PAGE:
SJ Review #508
Episode: 5/08 - The Day of the Dead
Director: Doug Lefler
Writer: Neil Gaiman
Guests: Ed Wasser (Morden)
Marie Marshall (Dodger)
Fabiana Udenio (Adira Tyree)
Bridget Flanery (Zoe)
Penn & Teller (Rebo & Zooty)
Jonathan Chapman (Brakiri Ambassador)
Joshua Cox (Lt. Corwin)
Ismael Kanater (Brakiri Salesman)
The comedians Rebo & Zooty arrive on Babylon 5, whilst the Brakiri temporarily buy a section of the station to use in their festival, the Day of the Dead...
This marks the first episode to be written by someone other than J. Michael Straczynski since season two's "Knives" (by Lawrence DiTillio); Neil Gaiman is the writer here, and a very good job he does too.
This episode was remarkable in its tendency to grab hold of a brief piece of plot from may episodes back (seasons, even) and develop it further. We had the Brakiri's beliefs surrounding comets, the arrival of Rebo & Zooty and, of course, the various 'dead' people that suddenly started wandering the station. Thankfully, Gaiman treated all of these aspects of the series' history with respect, in the process making each one far more interesting than they ever were - seeing Adira and Dodger again was a treat.
It was also interesting, following on from the Hyach incident in "The Secrets of the Soul", to see another alien race in closer detail than usual. The Brakiri turned out to be a rather interesting race, helped by some good, solid performances from Chapman and Kanater. With these ill-defined races, the actors are effectively portraying our image of the entire race, so they have to be good.
There were other coups in the casting department. Casting Penn & Teller as Rebo & Zooty was inspired; whether they were actually funny or not is very debatable and depends entirely upon your own sense of humour - this is somewhat irrelevant, however, as the duo fit the role perfectly. Penn was particularly convincing. A sensible precaution was including Lochley's disdain at their routines, which avoided the "everybody finds them funny" syndrome which afflicts fictional comics so often.
The other actors aquitted themselves admirably. The actors all performed very well - Jerry Doyle in particular (nothing new there, then...) - and the guests were also good. Ed Wasser, as Morden, was perfect (as always). Marie Marshall, as Dodger, delivered perhaps the best performance of the episode; her character and interaction with Garibaldi has always been interesting to watch, and her death was a great pity - it was good to see her again. The same goes for Fabiana Udenio, who has always fit the part of Adira perfectly, desite a lack of characterisation on the part of the writers. Bridget Flanery held up well against the other guests, considering her character had no history whatsoever. The scenes between Zoe and Lochley were very moving for the most part (although Scoggins' initial shock at Zoe's appearance wasn't particularly convincing).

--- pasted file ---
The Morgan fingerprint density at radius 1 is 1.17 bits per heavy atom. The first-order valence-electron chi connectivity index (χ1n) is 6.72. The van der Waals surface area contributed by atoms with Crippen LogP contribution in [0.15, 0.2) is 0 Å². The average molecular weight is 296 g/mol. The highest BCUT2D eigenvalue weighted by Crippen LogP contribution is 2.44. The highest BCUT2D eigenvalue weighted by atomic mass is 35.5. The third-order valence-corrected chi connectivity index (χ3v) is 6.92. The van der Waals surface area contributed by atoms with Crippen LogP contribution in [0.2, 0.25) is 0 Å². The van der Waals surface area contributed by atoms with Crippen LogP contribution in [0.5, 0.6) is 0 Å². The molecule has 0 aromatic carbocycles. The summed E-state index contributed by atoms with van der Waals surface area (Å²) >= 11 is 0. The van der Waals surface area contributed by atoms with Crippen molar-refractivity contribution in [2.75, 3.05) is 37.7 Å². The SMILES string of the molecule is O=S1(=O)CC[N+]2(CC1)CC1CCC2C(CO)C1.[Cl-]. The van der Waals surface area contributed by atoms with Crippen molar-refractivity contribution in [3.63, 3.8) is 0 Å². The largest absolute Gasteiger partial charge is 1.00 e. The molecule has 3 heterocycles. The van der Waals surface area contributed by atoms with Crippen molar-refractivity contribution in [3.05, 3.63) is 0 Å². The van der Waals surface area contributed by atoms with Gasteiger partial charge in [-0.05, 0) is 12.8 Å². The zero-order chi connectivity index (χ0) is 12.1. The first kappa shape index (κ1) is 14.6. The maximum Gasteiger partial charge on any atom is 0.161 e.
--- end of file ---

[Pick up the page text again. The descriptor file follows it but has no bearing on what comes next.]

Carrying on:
Whilst using certain other dead characters may have been more powerful and more important arc-wise, the lack of big names (other than Morden) did not hinder the episode at all. Indeed, the low-key approach helped things along, giving the episode an unusually thoughtful air. We do not see solely character-driven episodes very often in B5, and it made for a refreshing change from the norm.
There were, however, some flaws. Delenn's laughter at Zooty's Minbari joke was over-emphasised and somewhat embarassing to watch - at first it was fine, but it dragged on too long; hysterical laughter very rarely appears to be realistic on screen unless it is done naturally. Similarly, G'Kar showed some rather idiotic behaviour, warning the Captain against the festival without telling her his fears - this did not ring true. It was also strange that Lochley was unaware of who Kosh was - surely she'd have read about the first Vorlon ambassdor to the station (she made a point of reading all the reports in "No Compromises"...)?
A golden opportunity was missed by not showing Londo's reaction at Adira's disappearance; we saw the reactions of the other characters that had been visited, but not his - surely this is a major oversight? Given Peter Jurasik's immense acting talent, this could have provided a very moving scene. The next we see of him, he is his usual jovial self; one would have thought he would have been somewhat more upset at losing Adira again.
These flaws were all minor, however. They did not detract from what is otherwise a very entertaining and moving episode.
Rating: 7.5/10 - A very entertaining episode that holds your interest. A few too many minor problems to get an '8', though.
LONDO- Now anyone can be Emperor. I can be Emperor, Vir can be Emperor...Vir can be Emperor - a small Earth cat can be Emperor!
Points For Discussion:
o Will Lennier betray the Rangers?
o Will Lennier die soon?
o Was Morden telling the truth?
o Why did Morden not know that Sheridan was alive?
o What was Zoe's relationship with Lochley?
o What had Lochley's father done that was so bad?
o What exactly happened during the Day of the Dead?
o What did Kosh's message mean?
Please comment on this review - discuss it! The whole point of this review is to generate some meaty discussion. Of course, those of you who know the answers to the Points For Discussion - don't spoil us!
BE AS CONTROVERSIAL AS YOU LIKE!!!